What You May Not Know About Thanksgiving

Although Thanksgiving has become a day for family bonding, counting our blessings, and… of course… football, it began as a celebration of gratitude for a bountiful harvest. Way back in grade school, we all learned about that first Thanksgiving when Pilgrims and Native Americans joined together in peace and harmony to share a meal of thanks.

Here are a few interesting facts you may not know about Thanksgiving…

  • The first Thanksgiving lasted longer than one day. A single day was not long enough to celebrate a bountiful harvest so desperately needed. Both Pilgrims and Native Americans busied themselves preparing food for the feast.  Once the celebration started, there was more than enough to keep everyone eating for days. The event also included lots of planned activities, including games and contests.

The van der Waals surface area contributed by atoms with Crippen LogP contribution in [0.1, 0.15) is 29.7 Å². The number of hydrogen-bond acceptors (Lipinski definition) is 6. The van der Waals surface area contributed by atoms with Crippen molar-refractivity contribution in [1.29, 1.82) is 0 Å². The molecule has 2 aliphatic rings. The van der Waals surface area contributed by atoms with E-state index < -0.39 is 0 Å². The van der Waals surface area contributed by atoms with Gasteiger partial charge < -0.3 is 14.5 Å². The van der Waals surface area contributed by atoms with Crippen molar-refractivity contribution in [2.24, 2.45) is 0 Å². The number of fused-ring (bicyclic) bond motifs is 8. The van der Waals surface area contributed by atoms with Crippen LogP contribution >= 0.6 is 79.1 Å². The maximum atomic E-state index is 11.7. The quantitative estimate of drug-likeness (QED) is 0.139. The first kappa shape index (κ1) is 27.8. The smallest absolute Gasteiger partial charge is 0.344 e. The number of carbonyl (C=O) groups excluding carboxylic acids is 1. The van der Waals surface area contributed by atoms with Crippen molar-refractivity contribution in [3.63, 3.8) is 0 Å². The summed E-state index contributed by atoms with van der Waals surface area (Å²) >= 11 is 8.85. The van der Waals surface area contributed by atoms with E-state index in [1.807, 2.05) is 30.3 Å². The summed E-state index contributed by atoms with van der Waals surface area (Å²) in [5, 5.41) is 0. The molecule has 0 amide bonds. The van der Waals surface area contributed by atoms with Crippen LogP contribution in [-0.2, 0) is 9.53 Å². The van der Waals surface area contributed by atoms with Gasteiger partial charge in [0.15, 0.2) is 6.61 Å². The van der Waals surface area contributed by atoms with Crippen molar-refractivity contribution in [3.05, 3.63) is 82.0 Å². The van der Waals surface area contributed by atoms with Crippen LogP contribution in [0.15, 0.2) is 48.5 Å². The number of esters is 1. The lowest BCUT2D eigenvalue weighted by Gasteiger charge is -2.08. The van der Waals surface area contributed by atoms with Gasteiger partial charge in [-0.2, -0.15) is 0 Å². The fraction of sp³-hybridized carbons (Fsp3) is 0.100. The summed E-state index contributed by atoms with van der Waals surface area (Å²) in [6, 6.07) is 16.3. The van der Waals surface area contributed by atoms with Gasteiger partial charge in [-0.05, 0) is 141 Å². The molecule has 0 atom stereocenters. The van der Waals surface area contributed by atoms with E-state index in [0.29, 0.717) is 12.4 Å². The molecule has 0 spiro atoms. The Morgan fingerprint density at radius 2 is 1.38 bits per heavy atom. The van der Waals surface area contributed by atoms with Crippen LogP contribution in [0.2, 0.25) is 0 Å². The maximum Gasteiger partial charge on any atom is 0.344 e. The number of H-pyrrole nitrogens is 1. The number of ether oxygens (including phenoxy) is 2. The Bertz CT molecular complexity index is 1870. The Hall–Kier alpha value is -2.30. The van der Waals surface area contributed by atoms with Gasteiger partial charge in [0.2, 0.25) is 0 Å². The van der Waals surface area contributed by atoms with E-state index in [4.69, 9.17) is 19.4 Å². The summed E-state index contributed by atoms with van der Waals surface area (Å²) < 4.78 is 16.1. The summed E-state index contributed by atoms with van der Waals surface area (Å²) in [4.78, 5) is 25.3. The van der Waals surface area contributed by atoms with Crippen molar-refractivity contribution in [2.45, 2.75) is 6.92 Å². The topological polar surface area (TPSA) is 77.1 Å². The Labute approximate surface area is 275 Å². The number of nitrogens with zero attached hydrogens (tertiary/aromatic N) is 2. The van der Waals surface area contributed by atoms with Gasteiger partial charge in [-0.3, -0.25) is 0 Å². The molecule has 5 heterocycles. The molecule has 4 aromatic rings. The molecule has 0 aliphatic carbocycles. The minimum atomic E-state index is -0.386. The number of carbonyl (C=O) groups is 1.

• Turkey was probably not the main dish at the first Thanksgiving. Although turkey may have been on the menu, it was probably served alongside meats and seafood. Venison, duck, geese, oysters, lobster, mussels, and fish were also served.

  • Nobody used a fork at the first Thanksgiving table. That’s because there were no forks at the time, only spoons and knives. The fork did not become widely used until the 18th century. The first Thanksgiving took place about a decade before forks were widely used.

  • We would not have TV dinners without Thanksgiving. Swanson, the first company to successfully market the “TV Dinner,”  came up with the idea in the early ‘50s as a way to deal with a surplus of frozen turkey that hadn’t sold in advance of Thanksgiving. The turkeys were sliced and packaged on tin trays with stuffing, vegetables and sweet potatoes.

  • New York was the first state to celebrate Thanksgiving as an annual holiday. New York designated it a holiday in 1817, although many states were quick to follow New York’s lead. It wasn’t until 1863 that President Abraham Lincoln named Thanksgiving a national holiday.

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